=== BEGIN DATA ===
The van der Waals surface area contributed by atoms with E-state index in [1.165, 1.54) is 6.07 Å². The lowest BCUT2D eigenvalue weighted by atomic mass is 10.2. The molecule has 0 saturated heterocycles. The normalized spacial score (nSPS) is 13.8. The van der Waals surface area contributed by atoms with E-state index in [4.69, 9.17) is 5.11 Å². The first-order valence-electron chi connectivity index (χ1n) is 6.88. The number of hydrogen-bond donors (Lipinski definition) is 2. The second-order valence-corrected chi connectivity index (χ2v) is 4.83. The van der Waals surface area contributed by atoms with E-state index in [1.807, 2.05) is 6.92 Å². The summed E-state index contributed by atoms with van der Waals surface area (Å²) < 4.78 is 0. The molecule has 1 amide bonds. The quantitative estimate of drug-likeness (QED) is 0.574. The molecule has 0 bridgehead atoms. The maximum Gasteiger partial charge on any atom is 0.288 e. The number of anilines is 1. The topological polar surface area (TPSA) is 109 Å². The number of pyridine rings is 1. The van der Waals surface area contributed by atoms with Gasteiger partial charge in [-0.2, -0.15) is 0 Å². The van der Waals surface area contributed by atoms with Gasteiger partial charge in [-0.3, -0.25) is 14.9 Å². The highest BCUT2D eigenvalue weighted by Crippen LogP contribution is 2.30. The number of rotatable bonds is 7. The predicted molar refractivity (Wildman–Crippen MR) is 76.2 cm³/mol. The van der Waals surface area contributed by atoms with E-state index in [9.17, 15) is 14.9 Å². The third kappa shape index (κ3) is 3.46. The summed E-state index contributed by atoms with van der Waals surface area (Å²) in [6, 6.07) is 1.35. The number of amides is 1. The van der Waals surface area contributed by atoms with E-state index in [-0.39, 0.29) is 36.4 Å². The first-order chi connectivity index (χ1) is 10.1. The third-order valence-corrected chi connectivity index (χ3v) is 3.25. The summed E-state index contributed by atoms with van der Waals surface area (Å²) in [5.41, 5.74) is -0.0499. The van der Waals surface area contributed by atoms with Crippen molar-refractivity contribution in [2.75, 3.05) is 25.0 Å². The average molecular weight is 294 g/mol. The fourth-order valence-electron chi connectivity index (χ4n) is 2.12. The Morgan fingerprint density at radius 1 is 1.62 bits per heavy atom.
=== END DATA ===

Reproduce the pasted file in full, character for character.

The van der Waals surface area contributed by atoms with E-state index in [1.165, 1.54) is 6.07 Å². The lowest BCUT2D eigenvalue weighted by atomic mass is 10.2. The molecule has 0 saturated heterocycles. The normalized spacial score (nSPS) is 13.8. The van der Waals surface area contributed by atoms with E-state index in [4.69, 9.17) is 5.11 Å². The first-order valence-electron chi connectivity index (χ1n) is 6.88. The number of hydrogen-bond donors (Lipinski definition) is 2. The second-order valence-corrected chi connectivity index (χ2v) is 4.83. The van der Waals surface area contributed by atoms with E-state index in [1.807, 2.05) is 6.92 Å². The summed E-state index contributed by atoms with van der Waals surface area (Å²) < 4.78 is 0. The molecule has 1 amide bonds. The quantitative estimate of drug-likeness (QED) is 0.574. The molecule has 0 bridgehead atoms. The maximum Gasteiger partial charge on any atom is 0.288 e. The number of anilines is 1. The topological polar surface area (TPSA) is 109 Å². The number of pyridine rings is 1. The van der Waals surface area contributed by atoms with Gasteiger partial charge in [-0.2, -0.15) is 0 Å². The van der Waals surface area contributed by atoms with Gasteiger partial charge in [-0.3, -0.25) is 14.9 Å². The highest BCUT2D eigenvalue weighted by Crippen LogP contribution is 2.30. The number of rotatable bonds is 7. The predicted molar refractivity (Wildman–Crippen MR) is 76.2 cm³/mol. The van der Waals surface area contributed by atoms with E-state index in [9.17, 15) is 14.9 Å². The third kappa shape index (κ3) is 3.46. The summed E-state index contributed by atoms with van der Waals surface area (Å²) in [6, 6.07) is 1.35. The number of amides is 1. The van der Waals surface area contributed by atoms with E-state index in [-0.39, 0.29) is 36.4 Å². The first-order chi connectivity index (χ1) is 10.1. The third-order valence-corrected chi connectivity index (χ3v) is 3.25. The summed E-state index contributed by atoms with van der Waals surface area (Å²) in [5.41, 5.74) is -0.0499. The van der Waals surface area contributed by atoms with Crippen molar-refractivity contribution in [2.75, 3.05) is 25.0 Å². The average molecular weight is 294 g/mol. The fourth-order valence-electron chi connectivity index (χ4n) is 2.12. The Morgan fingerprint density at radius 1 is 1.62 bits per heavy atom.